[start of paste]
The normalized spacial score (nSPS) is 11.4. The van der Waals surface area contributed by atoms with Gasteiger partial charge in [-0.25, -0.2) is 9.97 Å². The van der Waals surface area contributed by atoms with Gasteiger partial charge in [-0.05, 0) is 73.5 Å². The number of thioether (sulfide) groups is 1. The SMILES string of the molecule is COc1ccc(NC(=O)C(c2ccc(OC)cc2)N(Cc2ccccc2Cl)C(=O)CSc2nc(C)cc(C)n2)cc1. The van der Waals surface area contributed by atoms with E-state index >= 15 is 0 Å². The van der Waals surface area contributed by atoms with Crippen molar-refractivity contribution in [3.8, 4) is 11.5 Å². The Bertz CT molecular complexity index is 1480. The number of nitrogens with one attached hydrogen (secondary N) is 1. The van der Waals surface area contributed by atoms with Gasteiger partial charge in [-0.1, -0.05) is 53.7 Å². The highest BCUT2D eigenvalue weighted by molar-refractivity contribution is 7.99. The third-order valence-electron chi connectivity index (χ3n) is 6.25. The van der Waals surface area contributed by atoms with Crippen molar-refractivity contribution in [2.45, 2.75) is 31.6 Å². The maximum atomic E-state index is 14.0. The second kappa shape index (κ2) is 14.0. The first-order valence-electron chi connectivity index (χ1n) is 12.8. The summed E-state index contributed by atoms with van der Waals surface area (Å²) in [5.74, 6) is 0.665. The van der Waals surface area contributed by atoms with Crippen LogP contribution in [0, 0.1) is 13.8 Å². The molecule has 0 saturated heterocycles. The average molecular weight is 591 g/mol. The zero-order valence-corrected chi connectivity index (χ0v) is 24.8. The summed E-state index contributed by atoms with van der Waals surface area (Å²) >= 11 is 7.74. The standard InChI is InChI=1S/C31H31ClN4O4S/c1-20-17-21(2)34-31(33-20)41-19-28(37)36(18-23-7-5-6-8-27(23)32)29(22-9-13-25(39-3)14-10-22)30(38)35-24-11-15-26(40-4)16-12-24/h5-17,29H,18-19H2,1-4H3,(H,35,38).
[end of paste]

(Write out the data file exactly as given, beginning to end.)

The normalized spacial score (nSPS) is 11.4. The van der Waals surface area contributed by atoms with Gasteiger partial charge in [-0.25, -0.2) is 9.97 Å². The van der Waals surface area contributed by atoms with Gasteiger partial charge in [-0.05, 0) is 73.5 Å². The number of thioether (sulfide) groups is 1. The SMILES string of the molecule is COc1ccc(NC(=O)C(c2ccc(OC)cc2)N(Cc2ccccc2Cl)C(=O)CSc2nc(C)cc(C)n2)cc1. The van der Waals surface area contributed by atoms with E-state index >= 15 is 0 Å². The van der Waals surface area contributed by atoms with Crippen molar-refractivity contribution in [3.8, 4) is 11.5 Å². The Bertz CT molecular complexity index is 1480. The number of nitrogens with one attached hydrogen (secondary N) is 1. The van der Waals surface area contributed by atoms with Gasteiger partial charge in [-0.1, -0.05) is 53.7 Å². The highest BCUT2D eigenvalue weighted by molar-refractivity contribution is 7.99. The third-order valence-electron chi connectivity index (χ3n) is 6.25. The van der Waals surface area contributed by atoms with Crippen molar-refractivity contribution in [2.45, 2.75) is 31.6 Å². The maximum atomic E-state index is 14.0. The second kappa shape index (κ2) is 14.0. The first-order valence-electron chi connectivity index (χ1n) is 12.8. The summed E-state index contributed by atoms with van der Waals surface area (Å²) in [5.74, 6) is 0.665. The van der Waals surface area contributed by atoms with Crippen LogP contribution in [0, 0.1) is 13.8 Å². The molecule has 0 saturated heterocycles. The average molecular weight is 591 g/mol. The zero-order valence-corrected chi connectivity index (χ0v) is 24.8. The summed E-state index contributed by atoms with van der Waals surface area (Å²) >= 11 is 7.74. The standard InChI is InChI=1S/C31H31ClN4O4S/c1-20-17-21(2)34-31(33-20)41-19-28(37)36(18-23-7-5-6-8-27(23)32)29(22-9-13-25(39-3)14-10-22)30(38)35-24-11-15-26(40-4)16-12-24/h5-17,29H,18-19H2,1-4H3,(H,35,38).